By this time, it was late afternoon and Hayley and I had planned to camp 35 miles south of Tijuana and wanted to check out the campground before dark. We headed south and made it to Alisitos where we set up camp on a cliff above the ocean. After eating dinner in a local restaurant, we fell asleep to the sound of the waves.
The next morning, we headed back up the coast to Tijuana and met with Hugo. We followed him in the green truck to the Movimiento Juventud shelter to do our paper mâché project. The shelter is a block from the border and about two blocks west of the San Ysidro entry point. The migrants are literally feet away from the USA. But they are stuck inside a metal building, sleeping in tents on a concrete floor, waiting for their future to begin.
We unloaded supplies and set up in the small room where the residents eat. The children came in, and Hayley used her basic Spanish to explain the project. We brought prototypes of each phase so they could understand. After working for an hour and a half on the first phase of piñata-making, we took a break so the shelter residents could eat lunch.
Hugo asked if, during this break, we wanted to see some other shelters. We followed him to a shelter for LGBTQ migrants. These migrants often face bullying, discrimination, and harassment by government officials, as well as other Tijuana residents and other migrants. We were graciously welcomed into their home and helped bring in supplies from Hugo’s truck.
Following a few blocks further, we arrived at a shelter with people of all ages. They formed a line on some steep, colorfully-painted steps and handed up boxes in a human chain. After that, we were invited to come inside to see where they lived and take a photo. The image of these lovely people completely contradicts the words the current American president uses to refer to them. They had warm, kind faces, and looked ready to work and contribute as soon as they had the chance.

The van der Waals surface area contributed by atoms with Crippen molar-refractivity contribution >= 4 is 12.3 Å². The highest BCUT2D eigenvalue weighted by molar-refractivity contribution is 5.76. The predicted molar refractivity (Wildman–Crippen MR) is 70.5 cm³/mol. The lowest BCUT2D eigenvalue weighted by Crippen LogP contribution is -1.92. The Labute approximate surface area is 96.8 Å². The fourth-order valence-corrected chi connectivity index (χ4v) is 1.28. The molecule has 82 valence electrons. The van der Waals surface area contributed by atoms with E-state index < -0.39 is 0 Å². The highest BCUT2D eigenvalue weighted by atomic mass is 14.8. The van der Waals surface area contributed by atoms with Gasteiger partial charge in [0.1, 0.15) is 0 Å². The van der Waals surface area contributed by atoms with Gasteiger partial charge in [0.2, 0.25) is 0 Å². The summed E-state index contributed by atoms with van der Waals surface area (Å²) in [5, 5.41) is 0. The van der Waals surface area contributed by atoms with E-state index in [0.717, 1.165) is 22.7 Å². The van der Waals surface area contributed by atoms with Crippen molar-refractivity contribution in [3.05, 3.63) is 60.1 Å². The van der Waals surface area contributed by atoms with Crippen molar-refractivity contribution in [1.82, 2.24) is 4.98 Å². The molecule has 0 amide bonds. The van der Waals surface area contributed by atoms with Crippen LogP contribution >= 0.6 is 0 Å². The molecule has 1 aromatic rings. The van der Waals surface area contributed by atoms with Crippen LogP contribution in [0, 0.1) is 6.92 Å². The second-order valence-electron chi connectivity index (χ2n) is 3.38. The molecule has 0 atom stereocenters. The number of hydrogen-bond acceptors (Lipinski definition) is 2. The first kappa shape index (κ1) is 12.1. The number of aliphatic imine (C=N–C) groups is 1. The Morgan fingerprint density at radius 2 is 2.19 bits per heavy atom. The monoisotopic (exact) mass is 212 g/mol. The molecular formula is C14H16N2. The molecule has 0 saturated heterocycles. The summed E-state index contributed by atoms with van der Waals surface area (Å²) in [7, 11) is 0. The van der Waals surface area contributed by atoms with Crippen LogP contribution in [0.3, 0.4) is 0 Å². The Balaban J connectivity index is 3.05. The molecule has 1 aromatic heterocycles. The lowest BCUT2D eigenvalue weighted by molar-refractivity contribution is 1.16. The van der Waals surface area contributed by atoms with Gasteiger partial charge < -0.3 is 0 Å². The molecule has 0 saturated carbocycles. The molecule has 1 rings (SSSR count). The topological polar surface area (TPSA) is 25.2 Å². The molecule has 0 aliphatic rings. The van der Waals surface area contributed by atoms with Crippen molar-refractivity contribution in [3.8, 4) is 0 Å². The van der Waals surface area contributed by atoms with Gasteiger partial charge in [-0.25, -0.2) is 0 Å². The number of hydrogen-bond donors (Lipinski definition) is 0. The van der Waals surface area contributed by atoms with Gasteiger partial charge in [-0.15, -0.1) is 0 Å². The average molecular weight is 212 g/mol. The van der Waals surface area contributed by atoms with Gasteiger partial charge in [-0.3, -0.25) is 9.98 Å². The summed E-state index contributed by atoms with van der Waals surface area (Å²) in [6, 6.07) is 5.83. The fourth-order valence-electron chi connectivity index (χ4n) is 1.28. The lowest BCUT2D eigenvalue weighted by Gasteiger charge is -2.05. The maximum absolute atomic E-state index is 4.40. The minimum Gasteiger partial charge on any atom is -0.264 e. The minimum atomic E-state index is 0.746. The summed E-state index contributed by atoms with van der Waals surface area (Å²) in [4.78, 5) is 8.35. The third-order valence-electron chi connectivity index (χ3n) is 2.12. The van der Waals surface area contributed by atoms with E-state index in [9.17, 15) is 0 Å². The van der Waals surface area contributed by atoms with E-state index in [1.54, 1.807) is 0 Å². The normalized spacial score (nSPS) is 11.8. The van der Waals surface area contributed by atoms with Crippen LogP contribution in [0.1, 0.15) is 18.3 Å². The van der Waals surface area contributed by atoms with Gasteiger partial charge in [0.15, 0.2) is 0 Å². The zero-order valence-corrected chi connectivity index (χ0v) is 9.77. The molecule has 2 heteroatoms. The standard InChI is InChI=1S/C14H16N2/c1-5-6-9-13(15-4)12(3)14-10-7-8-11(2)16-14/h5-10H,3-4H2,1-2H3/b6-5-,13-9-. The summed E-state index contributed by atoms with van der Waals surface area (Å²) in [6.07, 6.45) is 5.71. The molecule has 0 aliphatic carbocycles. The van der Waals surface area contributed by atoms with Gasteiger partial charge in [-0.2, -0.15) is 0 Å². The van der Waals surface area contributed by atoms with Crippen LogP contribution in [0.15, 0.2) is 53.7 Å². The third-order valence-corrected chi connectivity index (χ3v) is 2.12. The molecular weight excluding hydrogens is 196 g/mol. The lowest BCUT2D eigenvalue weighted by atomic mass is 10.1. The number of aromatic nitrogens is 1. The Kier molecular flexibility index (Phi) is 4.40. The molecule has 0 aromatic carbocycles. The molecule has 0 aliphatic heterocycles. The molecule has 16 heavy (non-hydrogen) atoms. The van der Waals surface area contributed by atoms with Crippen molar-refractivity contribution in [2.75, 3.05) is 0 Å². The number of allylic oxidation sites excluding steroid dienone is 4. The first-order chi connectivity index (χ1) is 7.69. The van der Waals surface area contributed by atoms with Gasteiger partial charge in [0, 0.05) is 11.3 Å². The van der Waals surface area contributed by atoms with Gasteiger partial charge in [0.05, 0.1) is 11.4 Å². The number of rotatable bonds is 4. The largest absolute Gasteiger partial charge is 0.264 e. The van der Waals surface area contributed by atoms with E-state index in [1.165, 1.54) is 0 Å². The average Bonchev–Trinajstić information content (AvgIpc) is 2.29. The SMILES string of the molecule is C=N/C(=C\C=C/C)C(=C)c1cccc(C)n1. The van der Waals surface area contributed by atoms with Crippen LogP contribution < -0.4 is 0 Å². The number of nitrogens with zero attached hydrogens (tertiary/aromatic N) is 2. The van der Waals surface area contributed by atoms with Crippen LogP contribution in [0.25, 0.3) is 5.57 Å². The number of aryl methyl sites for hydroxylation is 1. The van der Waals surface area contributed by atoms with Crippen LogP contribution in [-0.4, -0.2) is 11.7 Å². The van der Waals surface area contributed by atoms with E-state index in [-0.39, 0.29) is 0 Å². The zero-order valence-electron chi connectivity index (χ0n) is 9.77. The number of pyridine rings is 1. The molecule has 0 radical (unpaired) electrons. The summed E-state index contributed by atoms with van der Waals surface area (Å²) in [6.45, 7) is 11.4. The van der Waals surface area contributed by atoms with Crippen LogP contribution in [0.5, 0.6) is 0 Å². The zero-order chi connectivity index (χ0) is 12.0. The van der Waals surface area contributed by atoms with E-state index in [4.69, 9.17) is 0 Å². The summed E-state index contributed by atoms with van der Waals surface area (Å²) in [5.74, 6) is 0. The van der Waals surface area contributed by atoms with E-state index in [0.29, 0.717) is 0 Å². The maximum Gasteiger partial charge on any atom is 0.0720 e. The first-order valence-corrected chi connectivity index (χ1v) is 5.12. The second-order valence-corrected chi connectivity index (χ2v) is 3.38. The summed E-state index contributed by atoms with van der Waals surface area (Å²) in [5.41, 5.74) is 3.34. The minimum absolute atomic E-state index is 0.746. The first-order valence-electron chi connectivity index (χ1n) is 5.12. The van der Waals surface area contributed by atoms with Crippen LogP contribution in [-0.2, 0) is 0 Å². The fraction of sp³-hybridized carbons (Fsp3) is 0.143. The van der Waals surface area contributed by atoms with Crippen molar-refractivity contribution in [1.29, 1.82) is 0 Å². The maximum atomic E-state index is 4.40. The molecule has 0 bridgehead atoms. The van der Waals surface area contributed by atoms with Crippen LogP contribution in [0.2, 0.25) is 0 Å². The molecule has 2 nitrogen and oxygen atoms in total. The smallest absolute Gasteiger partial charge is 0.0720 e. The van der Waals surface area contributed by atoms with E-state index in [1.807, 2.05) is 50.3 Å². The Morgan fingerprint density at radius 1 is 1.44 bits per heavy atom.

We then returned to the Movimiento Juventud shelter to continue our project. It was almost two o’clock. The adults asked if they could help with this part, and we were glad they wanted to participate. They set up tables in a long row in the main room in front of all the tents. Hayley explained the next steps while I filled bowls with flour to make paste. In no time at all, almost everyone in the shelter was mixing flour-and-water, tearing up paper, dipping the pieces into the “goop,” and smoothing it onto the stuffed paper animal shapes.
There was laughter and excitement as the taped-up shapes became covered in paper mâché. The kids loved sticking their hands in the paste. The moms became excited as they added their expertise, and many wonderful animated forms emerged.
I knew at this point we could leave. The shelter residents had taken over the project, and we were no longer needed. As we said goodbye to the group, I asked one man who spoke English to tell them all we loved them. After he translated, a roar of exclamations came from children and adults with phrases I couldn’t translate, but I knew what they meant. Our hearts were full as we drove two blocks to get in line to cross the border.
We made our way through the terminals and headed north onto the wide and fast San Diego freeway, returning us toward freedom and independence, leaving behind poverty and captive migrants. I recalled the moment I was looking through the porous wall toward the beach in San Diego, then back at the beach where I stood in Tijuana. The beaches looked the same. The sun shone brightly on both sides. The ocean waves shifted sand back and forth through the metal slats with ease and grace. I was reminded of a quote by Joni Mitchell. “If you hold sand too tightly in your hand, it will slip through your fingers.” The more walls we build to claim and divide, the more ways those who are determined to get through those walls will try.